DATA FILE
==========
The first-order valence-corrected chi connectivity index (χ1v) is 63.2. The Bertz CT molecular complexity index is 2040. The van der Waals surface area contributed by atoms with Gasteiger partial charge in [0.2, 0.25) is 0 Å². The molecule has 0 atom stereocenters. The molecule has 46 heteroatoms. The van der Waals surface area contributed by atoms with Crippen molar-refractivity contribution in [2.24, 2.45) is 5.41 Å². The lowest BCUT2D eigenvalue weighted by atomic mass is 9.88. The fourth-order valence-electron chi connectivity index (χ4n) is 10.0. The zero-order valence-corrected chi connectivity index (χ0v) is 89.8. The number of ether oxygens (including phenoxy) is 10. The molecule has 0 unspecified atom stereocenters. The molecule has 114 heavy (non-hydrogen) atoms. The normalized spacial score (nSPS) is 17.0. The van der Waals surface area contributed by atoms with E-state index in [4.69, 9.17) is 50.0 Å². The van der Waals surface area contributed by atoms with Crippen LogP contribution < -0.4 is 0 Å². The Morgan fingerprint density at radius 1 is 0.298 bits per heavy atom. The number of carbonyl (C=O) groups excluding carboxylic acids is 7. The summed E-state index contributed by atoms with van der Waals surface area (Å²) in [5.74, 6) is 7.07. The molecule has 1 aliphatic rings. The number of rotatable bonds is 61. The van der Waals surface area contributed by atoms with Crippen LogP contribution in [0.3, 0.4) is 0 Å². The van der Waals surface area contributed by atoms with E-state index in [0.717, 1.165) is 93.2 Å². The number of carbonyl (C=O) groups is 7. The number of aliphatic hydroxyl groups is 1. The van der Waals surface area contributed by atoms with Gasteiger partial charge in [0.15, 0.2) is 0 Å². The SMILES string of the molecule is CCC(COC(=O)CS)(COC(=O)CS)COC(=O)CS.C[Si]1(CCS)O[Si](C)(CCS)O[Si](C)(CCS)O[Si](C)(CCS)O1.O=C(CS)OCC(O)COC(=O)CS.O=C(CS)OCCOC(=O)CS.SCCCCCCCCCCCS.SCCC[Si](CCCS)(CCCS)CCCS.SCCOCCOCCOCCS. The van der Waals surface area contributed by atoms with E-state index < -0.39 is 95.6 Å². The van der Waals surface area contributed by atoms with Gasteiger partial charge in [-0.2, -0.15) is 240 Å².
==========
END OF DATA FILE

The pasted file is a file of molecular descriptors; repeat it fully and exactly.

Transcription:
The first-order valence-corrected chi connectivity index (χ1v) is 63.2. The Bertz CT molecular complexity index is 2040. The van der Waals surface area contributed by atoms with Gasteiger partial charge in [0.2, 0.25) is 0 Å². The molecule has 0 atom stereocenters. The molecule has 46 heteroatoms. The van der Waals surface area contributed by atoms with Crippen molar-refractivity contribution in [2.24, 2.45) is 5.41 Å². The lowest BCUT2D eigenvalue weighted by atomic mass is 9.88. The fourth-order valence-electron chi connectivity index (χ4n) is 10.0. The zero-order valence-corrected chi connectivity index (χ0v) is 89.8. The number of ether oxygens (including phenoxy) is 10. The molecule has 0 unspecified atom stereocenters. The molecule has 114 heavy (non-hydrogen) atoms. The normalized spacial score (nSPS) is 17.0. The van der Waals surface area contributed by atoms with E-state index in [4.69, 9.17) is 50.0 Å². The van der Waals surface area contributed by atoms with Crippen LogP contribution < -0.4 is 0 Å². The Morgan fingerprint density at radius 1 is 0.298 bits per heavy atom. The number of carbonyl (C=O) groups excluding carboxylic acids is 7. The summed E-state index contributed by atoms with van der Waals surface area (Å²) in [5.74, 6) is 7.07. The molecule has 1 aliphatic rings. The number of rotatable bonds is 61. The van der Waals surface area contributed by atoms with Crippen LogP contribution in [0.3, 0.4) is 0 Å². The van der Waals surface area contributed by atoms with E-state index in [0.717, 1.165) is 93.2 Å². The number of carbonyl (C=O) groups is 7. The number of aliphatic hydroxyl groups is 1. The van der Waals surface area contributed by atoms with Gasteiger partial charge in [0.15, 0.2) is 0 Å². The SMILES string of the molecule is CCC(COC(=O)CS)(COC(=O)CS)COC(=O)CS.C[Si]1(CCS)O[Si](C)(CCS)O[Si](C)(CCS)O[Si](C)(CCS)O1.O=C(CS)OCC(O)COC(=O)CS.O=C(CS)OCCOC(=O)CS.SCCCCCCCCCCCS.SCCC[Si](CCCS)(CCCS)CCCS.SCCOCCOCCOCCS. The van der Waals surface area contributed by atoms with E-state index < -0.39 is 95.6 Å². The van der Waals surface area contributed by atoms with Gasteiger partial charge in [-0.2, -0.15) is 240 Å².